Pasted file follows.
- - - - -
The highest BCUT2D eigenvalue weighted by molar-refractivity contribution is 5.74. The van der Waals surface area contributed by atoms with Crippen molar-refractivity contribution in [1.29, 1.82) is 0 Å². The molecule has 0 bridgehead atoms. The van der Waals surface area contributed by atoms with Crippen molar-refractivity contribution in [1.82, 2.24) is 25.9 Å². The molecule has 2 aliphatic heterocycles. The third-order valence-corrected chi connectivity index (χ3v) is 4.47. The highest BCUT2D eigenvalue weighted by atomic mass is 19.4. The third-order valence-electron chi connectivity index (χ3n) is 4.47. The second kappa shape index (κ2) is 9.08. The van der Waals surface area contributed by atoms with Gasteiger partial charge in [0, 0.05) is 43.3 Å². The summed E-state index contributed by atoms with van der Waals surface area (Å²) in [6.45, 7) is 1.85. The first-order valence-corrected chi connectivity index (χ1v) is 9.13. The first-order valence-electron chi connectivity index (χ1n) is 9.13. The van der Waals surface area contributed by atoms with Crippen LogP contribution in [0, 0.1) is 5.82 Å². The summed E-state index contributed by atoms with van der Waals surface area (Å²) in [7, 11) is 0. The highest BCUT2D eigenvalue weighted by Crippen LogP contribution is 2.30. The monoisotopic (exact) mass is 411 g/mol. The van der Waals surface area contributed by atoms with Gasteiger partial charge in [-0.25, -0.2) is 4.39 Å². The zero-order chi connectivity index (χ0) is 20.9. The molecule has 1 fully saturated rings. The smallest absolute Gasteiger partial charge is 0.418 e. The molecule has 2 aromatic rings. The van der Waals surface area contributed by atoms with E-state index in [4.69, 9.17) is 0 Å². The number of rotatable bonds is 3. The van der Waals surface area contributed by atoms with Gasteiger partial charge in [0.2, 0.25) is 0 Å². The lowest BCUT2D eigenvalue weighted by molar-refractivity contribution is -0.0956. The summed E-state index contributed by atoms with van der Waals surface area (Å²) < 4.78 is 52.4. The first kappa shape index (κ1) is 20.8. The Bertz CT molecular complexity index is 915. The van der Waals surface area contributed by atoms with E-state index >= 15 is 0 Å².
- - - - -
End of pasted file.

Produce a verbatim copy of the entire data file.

The highest BCUT2D eigenvalue weighted by molar-refractivity contribution is 5.74. The van der Waals surface area contributed by atoms with Crippen molar-refractivity contribution in [1.29, 1.82) is 0 Å². The molecule has 0 bridgehead atoms. The van der Waals surface area contributed by atoms with Crippen molar-refractivity contribution in [1.82, 2.24) is 25.9 Å². The molecule has 2 aliphatic heterocycles. The third-order valence-corrected chi connectivity index (χ3v) is 4.47. The highest BCUT2D eigenvalue weighted by atomic mass is 19.4. The third-order valence-electron chi connectivity index (χ3n) is 4.47. The second kappa shape index (κ2) is 9.08. The van der Waals surface area contributed by atoms with Gasteiger partial charge in [0, 0.05) is 43.3 Å². The summed E-state index contributed by atoms with van der Waals surface area (Å²) in [6.45, 7) is 1.85. The first-order valence-corrected chi connectivity index (χ1v) is 9.13. The first-order valence-electron chi connectivity index (χ1n) is 9.13. The van der Waals surface area contributed by atoms with Crippen LogP contribution in [0, 0.1) is 5.82 Å². The summed E-state index contributed by atoms with van der Waals surface area (Å²) in [7, 11) is 0. The highest BCUT2D eigenvalue weighted by Crippen LogP contribution is 2.30. The monoisotopic (exact) mass is 411 g/mol. The van der Waals surface area contributed by atoms with Gasteiger partial charge in [-0.25, -0.2) is 4.39 Å². The zero-order chi connectivity index (χ0) is 20.9. The molecule has 1 fully saturated rings. The smallest absolute Gasteiger partial charge is 0.418 e. The molecule has 2 aromatic rings. The van der Waals surface area contributed by atoms with E-state index in [4.69, 9.17) is 0 Å². The number of rotatable bonds is 3. The van der Waals surface area contributed by atoms with Gasteiger partial charge in [0.2, 0.25) is 0 Å². The lowest BCUT2D eigenvalue weighted by molar-refractivity contribution is -0.0956. The summed E-state index contributed by atoms with van der Waals surface area (Å²) < 4.78 is 52.4. The first kappa shape index (κ1) is 20.8. The Bertz CT molecular complexity index is 915. The van der Waals surface area contributed by atoms with E-state index >= 15 is 0 Å².